• E-Waste: A Global Hazard, Annals of Global Health: Perkins DN, Brune Drisse MN, Nxele T, Sly PD (2014).Waste from end-of-life electrical and electronic equipment, known as e-waste, is a rapidly growing global problem. E-waste contains valuable materials that have an economic value when recycled. Unfortunately, the majority of e-waste is recycled in the unregulated informal sector and results in significant risk for toxic exposures to the recyclers, who are frequently women and children.
  • E-Waste: Health Impacts in Developing Countries, EHS Journal:  Kumar SN, Jain AK (2014)
  • Global E-waste Monitor 2014. Quantities, flows and resources. Baldé, C.P., Wang, F., Kuehr, R., Huisman, J. (2015), The global e-waste monitor – 2014, United Nations University, IAS – SCYCLE, Bonn, Germany. 
  • Health consequences of exposure to e-waste: a systematic review, The Lancet Global HealthThe population exposed to potentially hazardous substances through inappropriate and unsafe management practices related to disposal and recycling of end-of-life electrical and electronic equipment, collectively known as e-waste, is increasing. This systematic review aimed to summarise the evidence for the association between such exposures and adverse health outcomes. 
  • UNU & WHO Survey on E-waste and its Health Impact on ChildrenFollowing the launch of a new initiative by WHO addressing electronic waste and child health, the United Nations University (UNU), which hosts the Solving the E‐waste Problem (StEP) Initiative, and WHO carried out an on‐line survey with a wider body of experts. The survey highlights the need for joint action to tackle health issues related to e-waste management around the world. These efforts, led by WHO, should complement existing activities of other organizations, to use and build on the expertise of complementary disciplines. This will ensure a holistic approach, taking into account the challenges of proper e-waste management in different regions of the world.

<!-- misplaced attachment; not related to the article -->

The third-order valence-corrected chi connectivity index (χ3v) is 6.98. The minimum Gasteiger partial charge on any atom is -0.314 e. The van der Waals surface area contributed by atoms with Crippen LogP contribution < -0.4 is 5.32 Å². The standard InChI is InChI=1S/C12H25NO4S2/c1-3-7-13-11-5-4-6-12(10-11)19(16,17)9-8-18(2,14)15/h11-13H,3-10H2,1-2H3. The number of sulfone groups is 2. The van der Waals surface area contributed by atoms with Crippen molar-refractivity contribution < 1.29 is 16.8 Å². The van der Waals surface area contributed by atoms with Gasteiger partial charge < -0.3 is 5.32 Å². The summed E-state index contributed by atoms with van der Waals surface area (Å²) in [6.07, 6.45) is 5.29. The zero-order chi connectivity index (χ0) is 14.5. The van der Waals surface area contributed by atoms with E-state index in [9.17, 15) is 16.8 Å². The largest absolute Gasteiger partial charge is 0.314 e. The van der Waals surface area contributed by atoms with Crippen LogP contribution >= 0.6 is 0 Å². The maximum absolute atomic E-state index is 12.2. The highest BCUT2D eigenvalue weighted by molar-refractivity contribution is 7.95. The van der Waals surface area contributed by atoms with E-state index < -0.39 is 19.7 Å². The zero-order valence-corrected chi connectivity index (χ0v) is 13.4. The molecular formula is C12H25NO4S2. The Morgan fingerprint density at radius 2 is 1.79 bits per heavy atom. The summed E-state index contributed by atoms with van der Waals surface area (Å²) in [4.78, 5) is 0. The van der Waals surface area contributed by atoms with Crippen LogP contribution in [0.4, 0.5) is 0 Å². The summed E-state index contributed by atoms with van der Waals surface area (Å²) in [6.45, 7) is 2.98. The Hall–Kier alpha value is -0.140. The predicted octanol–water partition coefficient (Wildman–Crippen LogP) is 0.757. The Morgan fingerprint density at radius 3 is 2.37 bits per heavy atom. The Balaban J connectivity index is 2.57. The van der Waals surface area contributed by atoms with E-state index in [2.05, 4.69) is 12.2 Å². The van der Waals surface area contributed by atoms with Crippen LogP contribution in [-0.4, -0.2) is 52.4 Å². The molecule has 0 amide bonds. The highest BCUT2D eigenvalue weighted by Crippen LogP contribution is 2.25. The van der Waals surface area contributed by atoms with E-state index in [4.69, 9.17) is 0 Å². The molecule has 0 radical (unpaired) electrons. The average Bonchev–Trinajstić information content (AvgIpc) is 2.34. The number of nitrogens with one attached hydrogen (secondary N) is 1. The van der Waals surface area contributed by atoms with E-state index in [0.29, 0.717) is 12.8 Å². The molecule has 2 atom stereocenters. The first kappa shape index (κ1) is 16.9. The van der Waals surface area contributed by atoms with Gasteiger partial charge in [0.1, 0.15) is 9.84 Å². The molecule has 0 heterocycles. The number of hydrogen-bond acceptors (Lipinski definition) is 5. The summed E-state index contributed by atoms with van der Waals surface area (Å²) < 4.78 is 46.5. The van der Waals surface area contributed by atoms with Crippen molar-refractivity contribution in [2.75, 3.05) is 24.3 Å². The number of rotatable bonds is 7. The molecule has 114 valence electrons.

• Electronic waste - time to take stock, The Lancet: The residents of Agbogbloshie, a town of around 40 000 people near Accra, Ghana, depend on discarded electronic equipment for their survival. Used fridges, computers, mobile phones, and other electronic devices are collected, dismantled, and processed to extract valuable components, such as copper and gold, earning residents less than US$1 per day. The town, the industry, and the health consequences provide a microcosm of a major emerging public health threat in the developing world, that of electronic waste (e-waste) recycling.